Pakistani banks will soon roll out a host of initiatives for overseas Pakistanis to boost remittances, curb illegal money transfers and ease financial constraints for those who are willing to explore job opportunities abroad, Khaleej Times has learnt.

Top banking officials and industry executives said the PTI-led government is finalising a new package under which banks will offer one-month salary advance to overseas workers as well as financial support to those Pakistanis who will be going abroad on job visa. The new initiatives will help curb the illegal hundi or hawala system and increase remittance inflows into the country.

Syed Irfan Ali, executive director for banking policy and regulation group at the State Bank of Pakistan, said the central bank is discussing with the country's banks to offer credit facility to regular remitters if they fall short of funds due to non-payment of salary by employer or for any other reason. This initiative will help the families of overseas Pakistanis to meet their monthly expenses.

"We will ask banks to lend money to overseas Pakistani workers because sometime their salaries get delayed. Giving one month salary as credit is a good idea because hawala operators also give people advance money to retain them as regular customers. We want to fill the interim gap so that their families don't face any financial problems," Ali told Khaleej Times on the sidelines of an event held in Dubai recently.

The remittances sent by overseas Pakistanis increased by12 per cent to $14.35 billion in the first eight months of fiscal year 2018-19 as compared to $12.83 billion for the same period last year.

Ali pointed out that around $8 to $9 billion are remitted through hundi system (illegal channels). "We are trying to address that and trying to find ways and means to bring them through legal channel."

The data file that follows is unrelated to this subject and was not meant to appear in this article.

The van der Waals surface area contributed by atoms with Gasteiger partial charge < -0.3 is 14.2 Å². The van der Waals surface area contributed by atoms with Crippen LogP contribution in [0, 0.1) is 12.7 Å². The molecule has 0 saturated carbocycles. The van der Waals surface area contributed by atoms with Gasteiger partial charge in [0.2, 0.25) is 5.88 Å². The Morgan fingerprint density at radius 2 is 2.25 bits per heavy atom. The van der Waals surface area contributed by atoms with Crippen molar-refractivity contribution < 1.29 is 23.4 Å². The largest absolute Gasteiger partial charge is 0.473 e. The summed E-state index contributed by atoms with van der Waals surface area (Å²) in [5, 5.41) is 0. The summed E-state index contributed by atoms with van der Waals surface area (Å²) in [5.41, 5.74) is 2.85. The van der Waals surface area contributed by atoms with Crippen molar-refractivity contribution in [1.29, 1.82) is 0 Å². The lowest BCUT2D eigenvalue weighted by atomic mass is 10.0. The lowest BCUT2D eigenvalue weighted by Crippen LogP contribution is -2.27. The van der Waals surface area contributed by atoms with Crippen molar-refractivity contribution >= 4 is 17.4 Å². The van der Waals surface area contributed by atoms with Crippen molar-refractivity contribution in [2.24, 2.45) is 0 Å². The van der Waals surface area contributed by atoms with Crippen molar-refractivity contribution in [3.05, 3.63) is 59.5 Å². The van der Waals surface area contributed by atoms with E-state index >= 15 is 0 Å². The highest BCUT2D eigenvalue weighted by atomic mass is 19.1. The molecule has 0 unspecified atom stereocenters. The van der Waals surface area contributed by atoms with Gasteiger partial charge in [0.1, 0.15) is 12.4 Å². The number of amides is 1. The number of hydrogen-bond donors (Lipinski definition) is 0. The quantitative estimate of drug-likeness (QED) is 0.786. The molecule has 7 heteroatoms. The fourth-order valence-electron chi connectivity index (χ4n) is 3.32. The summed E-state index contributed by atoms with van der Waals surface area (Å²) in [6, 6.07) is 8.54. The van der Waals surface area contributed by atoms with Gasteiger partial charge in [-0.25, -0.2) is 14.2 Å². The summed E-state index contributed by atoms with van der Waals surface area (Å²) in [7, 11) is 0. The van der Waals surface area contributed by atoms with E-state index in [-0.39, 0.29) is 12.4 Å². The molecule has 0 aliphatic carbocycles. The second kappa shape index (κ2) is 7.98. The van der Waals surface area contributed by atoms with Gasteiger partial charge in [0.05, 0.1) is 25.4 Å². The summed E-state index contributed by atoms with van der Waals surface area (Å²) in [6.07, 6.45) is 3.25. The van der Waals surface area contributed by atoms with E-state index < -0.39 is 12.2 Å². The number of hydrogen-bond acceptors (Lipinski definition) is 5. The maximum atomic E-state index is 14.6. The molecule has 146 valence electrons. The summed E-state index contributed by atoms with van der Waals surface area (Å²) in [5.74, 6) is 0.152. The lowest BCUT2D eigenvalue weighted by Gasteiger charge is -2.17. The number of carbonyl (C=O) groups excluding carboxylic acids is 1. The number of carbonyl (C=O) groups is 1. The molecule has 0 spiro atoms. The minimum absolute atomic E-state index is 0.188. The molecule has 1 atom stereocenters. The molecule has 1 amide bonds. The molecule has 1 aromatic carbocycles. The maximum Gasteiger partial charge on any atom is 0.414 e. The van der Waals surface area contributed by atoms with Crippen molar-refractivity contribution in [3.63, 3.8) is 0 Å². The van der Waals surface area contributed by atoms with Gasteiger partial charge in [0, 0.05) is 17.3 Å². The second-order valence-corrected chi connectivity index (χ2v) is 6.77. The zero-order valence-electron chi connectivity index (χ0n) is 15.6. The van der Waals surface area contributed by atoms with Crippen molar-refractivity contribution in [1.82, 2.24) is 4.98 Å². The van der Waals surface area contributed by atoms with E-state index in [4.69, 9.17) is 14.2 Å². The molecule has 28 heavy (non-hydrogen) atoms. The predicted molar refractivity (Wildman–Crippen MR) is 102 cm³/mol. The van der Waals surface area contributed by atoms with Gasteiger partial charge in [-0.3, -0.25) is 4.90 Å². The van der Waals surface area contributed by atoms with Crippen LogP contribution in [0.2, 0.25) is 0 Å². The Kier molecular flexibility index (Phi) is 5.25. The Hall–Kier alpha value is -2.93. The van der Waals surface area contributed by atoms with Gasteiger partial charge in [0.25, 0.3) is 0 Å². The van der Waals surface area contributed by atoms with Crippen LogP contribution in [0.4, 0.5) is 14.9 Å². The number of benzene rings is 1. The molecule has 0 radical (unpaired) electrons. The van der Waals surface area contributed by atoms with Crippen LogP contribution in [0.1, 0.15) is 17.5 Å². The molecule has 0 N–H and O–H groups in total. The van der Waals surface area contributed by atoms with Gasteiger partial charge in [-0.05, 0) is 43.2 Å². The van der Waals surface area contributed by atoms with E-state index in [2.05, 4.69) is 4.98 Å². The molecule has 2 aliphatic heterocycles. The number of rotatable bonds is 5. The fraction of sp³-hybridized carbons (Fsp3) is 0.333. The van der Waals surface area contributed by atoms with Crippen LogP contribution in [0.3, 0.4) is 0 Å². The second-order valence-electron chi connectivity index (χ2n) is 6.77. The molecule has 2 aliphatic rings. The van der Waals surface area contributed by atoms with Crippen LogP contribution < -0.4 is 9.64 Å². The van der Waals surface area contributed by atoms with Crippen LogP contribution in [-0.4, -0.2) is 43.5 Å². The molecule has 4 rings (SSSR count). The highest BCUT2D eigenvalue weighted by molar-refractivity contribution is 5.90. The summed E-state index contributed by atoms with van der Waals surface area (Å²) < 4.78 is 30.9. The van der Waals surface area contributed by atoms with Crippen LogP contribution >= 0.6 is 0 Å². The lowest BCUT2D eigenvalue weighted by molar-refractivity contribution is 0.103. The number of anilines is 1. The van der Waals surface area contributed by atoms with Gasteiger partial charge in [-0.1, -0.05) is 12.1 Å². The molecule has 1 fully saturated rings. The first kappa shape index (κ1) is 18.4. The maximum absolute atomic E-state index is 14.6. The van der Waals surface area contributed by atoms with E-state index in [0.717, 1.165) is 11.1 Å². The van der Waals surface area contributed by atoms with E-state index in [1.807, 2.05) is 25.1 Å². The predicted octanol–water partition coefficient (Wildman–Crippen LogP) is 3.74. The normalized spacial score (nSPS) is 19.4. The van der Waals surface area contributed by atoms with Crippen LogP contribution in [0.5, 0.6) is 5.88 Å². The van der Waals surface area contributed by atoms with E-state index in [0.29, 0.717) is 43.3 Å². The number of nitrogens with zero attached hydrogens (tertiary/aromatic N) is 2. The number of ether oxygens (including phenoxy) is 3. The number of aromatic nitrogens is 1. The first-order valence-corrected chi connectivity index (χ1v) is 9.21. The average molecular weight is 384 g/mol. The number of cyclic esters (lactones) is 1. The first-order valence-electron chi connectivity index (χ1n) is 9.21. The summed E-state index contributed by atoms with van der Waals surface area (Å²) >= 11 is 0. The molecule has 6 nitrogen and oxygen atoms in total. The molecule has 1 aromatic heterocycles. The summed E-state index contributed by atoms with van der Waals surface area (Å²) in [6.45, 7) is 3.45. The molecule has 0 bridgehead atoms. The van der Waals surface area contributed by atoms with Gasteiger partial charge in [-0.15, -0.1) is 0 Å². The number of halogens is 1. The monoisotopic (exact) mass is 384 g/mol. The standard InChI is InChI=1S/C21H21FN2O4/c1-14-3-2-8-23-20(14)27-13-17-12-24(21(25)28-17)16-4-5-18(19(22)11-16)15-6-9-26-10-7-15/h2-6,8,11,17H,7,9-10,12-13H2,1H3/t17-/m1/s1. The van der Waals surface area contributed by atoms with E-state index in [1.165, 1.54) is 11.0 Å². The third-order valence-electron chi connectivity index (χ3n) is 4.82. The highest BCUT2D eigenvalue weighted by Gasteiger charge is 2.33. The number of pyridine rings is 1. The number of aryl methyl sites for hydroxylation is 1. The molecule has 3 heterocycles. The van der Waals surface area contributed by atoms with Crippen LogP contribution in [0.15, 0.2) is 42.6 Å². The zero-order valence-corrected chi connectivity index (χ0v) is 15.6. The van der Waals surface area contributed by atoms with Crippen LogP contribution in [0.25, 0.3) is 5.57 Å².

"We are also encouraging banks to help those Pakistani who are going abroad so they don't have to sell their wives' jewelley and they can pay to travel agents as well. Once the worker is settled abroad, he can pay back the money over 2-3 years. We are talking to banks on these issues and these initiatives would hopefully be in place by June 30," Ali said.

Naeem Sehgal, head of transaction banking and home remittances for Muslim Commercial Bank, said the initiative of advance salary will put an end to hundi or hawala system.

"Products such as advance salary exist in Pakistan, hence, these can be easily extended to foreign counties like Saudi Arabia and the UAE for remittances purpose where they have good controls on salaried people. Such product is vital to finish off hawala system," Sehgal said.

He confirmed that the banks were thinking along these lines and SBP has mandated a bank to kick start product for the UAE market. "Once that is up and running, other banks will follow quickly, especially Pakistani banks operating here in the UAE. I am sure the credit facility will be very popular among expat Pakistanis."

While discussing the details, MCB executive noted that the banks could ask customers to submit post-dated cheque because the UAE has a highly efficient system in place of cheque encashment. "Risk associated with such product is very low and the benefit for Pakistan as a country is huge."

Muhammad Faraz Haider, senior executive vice-president and group chief, National Bank of Pakistan, said there are still some regulatory concerns and once the guidelines are issued by the regulator, products on the similar lines will definitely be rolled out.

"NBP is already offering advance salary to the employees in Pakistan and a similar something can be created. The central bank will sooner or later set up guidelines for all the banks and on that basis we will bring out our products," he added.

Pakistan's Ambassador to the UAE Moazzam Ahmad Khan said there are around 1.6 million Pakistanis working in the UAE, remitting around $4.5 billion annually.

He said construction, real estate and banking sectors in Pakistan are the biggest beneficiaries of remittances as most of the funds flow into these industries.

"The UAE is a vibrant economy and around 200,000 Pakistanis on average get jobs in the UAE every year," Khan said.

Zia Ijaz, head of international operations at UBL, also said that speed, convenience and advance payment facilities offered by the hundi operators are the key reasons that this illegal channel industry is thriving and called on the banking fraternity to come up with solutions to increase remittances through legal channels.


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